Thursday, January 25, 2007

A Letter to the Editor of the State Press...

I’m writing as a follow-up to the article in the January 24th edition of the State Press, USG Takes Tech Fee to Student Voters. I wanted to take this opportunity to introduce the University’s perspective on this important issue and assure students that we’ve been working closely with their representatives. Beginning in November of last year, I began working intensively with a group of student government representatives, including: Maria Ronan, Elizabeth Simonhoff, Ross Meyer, Christopher Gustafson, Amanda Confer, Devin Mauney and James Alling. Along the way, I’ve provided them with written details and participated in a series of face-to-face meetings to discuss the fee. This past Sunday, I posted a summary of the information I shared with these student leaders on my blog. I hope students interested in this issue will have a look at the post and feel free to share their comments there. As these representatives will tell you, we haven’t always agreed, but we have had an open dialog and spent many hours discussing why the fee is needed, how it will be used, and how to include student input in a meaningful way. Though our conversations have been spirited at times, I know these students feel that their ideas have been taken seriously, because they’ve told me so, face-to-face.

The heavy usage of our wired and wireless networks, the lines at the computing sites, and the many requests for more support, more online services, and more access to software tools – all of these things tell us how important information technology has become to our students.

The results of this fall’s university-wide technology survey reveal a student body that expects the University to do more for them in the area of technology. They want more connectivity; they want better technology support services; they want the academic experience to make better use of emerging technologies. In the survey, the students make it clear that they want ubiquitous wireless connectivity, better technology support, and a broader range of software and services, accessible from anywhere.

The fulfillment of these expanding needs is the purpose of the fee. Maintaining and growing a complex technology infrastructure requires a stable source of revenue, and while the cost of providing these services is rising, the patchwork of non-recurring funding sources we have used to get this far has expired.

ASU is not the first university to require a technology fee as a reliable way to fund these crucial services. In 2002, according to an EDUCAUSE Center for Applied Research report, nearly 70 percent of public universities had instituted a mandatory student technology fee. According to that report, the average student technology fee at these schools was $197. Both our sister institutions, the University of Arizona and Northern Arizona University, already have similar technology fees in place to meet the needs of their students.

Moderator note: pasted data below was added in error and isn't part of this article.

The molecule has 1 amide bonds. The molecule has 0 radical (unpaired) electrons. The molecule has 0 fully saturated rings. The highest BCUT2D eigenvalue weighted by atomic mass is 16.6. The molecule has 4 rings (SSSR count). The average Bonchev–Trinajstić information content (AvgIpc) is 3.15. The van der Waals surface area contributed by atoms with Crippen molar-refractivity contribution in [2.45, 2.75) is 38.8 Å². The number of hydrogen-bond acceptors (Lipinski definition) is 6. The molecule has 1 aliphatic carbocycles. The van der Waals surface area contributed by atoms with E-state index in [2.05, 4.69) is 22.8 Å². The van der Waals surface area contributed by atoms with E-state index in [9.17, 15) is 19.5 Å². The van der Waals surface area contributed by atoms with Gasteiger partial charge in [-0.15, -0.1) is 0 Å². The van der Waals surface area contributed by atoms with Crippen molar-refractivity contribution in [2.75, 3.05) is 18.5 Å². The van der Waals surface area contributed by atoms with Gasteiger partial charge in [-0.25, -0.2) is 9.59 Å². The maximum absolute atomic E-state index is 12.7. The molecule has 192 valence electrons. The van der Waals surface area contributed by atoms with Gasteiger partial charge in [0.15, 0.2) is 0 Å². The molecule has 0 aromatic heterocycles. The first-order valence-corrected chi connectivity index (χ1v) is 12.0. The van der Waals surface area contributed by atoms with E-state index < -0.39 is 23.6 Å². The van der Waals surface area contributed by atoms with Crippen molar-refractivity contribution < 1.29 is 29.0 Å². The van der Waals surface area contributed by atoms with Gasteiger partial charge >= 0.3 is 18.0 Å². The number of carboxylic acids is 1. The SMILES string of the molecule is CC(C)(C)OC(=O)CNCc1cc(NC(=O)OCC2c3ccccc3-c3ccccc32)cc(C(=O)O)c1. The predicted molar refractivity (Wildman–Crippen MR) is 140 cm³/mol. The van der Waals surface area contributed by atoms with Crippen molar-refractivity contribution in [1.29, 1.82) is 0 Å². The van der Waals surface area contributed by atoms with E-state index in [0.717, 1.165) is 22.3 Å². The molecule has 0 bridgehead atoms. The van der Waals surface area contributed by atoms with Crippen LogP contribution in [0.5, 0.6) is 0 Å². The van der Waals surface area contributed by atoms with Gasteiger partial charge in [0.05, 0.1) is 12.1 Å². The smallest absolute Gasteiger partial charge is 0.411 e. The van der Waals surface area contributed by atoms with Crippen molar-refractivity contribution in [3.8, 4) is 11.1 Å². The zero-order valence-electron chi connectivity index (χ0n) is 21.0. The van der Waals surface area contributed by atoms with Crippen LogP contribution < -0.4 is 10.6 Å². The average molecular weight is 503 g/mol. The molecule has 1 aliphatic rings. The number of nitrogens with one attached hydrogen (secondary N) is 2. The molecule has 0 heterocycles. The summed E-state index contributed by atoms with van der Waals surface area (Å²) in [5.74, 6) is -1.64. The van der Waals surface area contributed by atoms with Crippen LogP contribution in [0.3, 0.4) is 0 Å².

Because this fee is directed toward student needs, we look forward to any input on student priorities, including the USG’s recently announced survey. In addition, please consider this an invitation to the electronic discussion being held on my blog. I’ll respond directly to your questions and provide you with as much background as I can.

Also, since nothing beats face-to-face feedback, I’m planning a series of Open Forums to be held in February at each of the ASU campuses to explain why this fee is so important and to listen to your concerns. We’ll begin on the Tempe Campus in Murdock 100 on Tuesday, February 6th from 5:00-6:30pm. We’ll be announcing sessions at Downtown, West and Poly in the coming week.

I’m looking forward to meeting you and learning more about what’s important to you.


Virginia Smith,  February 9, 2007 at 12:33 AM  

I keep reading about the student survey that people filled out, however I never saw this survey and I don't know any other students who did ether. Was it delivered to all students? I heard that it was only delivered to those people whose majors were being considered to move downtown. There's a huge chunk of student input that is missing. It might be worthwhile to re-do the survey and make sure it gets delivered to all students regardless of major.

University Technology Officer » Blog Archive » More on the Tech Fee… February 19, 2007 at 5:16 AM  

[...] Virginia Smith asked if ASU’s student technology survey was offered to all students or only downtown students? Isn’t a big chunk of student input missing? Others questioned the survey’s methodology. Wasn’t the survey really rigged to produce support for the fee? [...]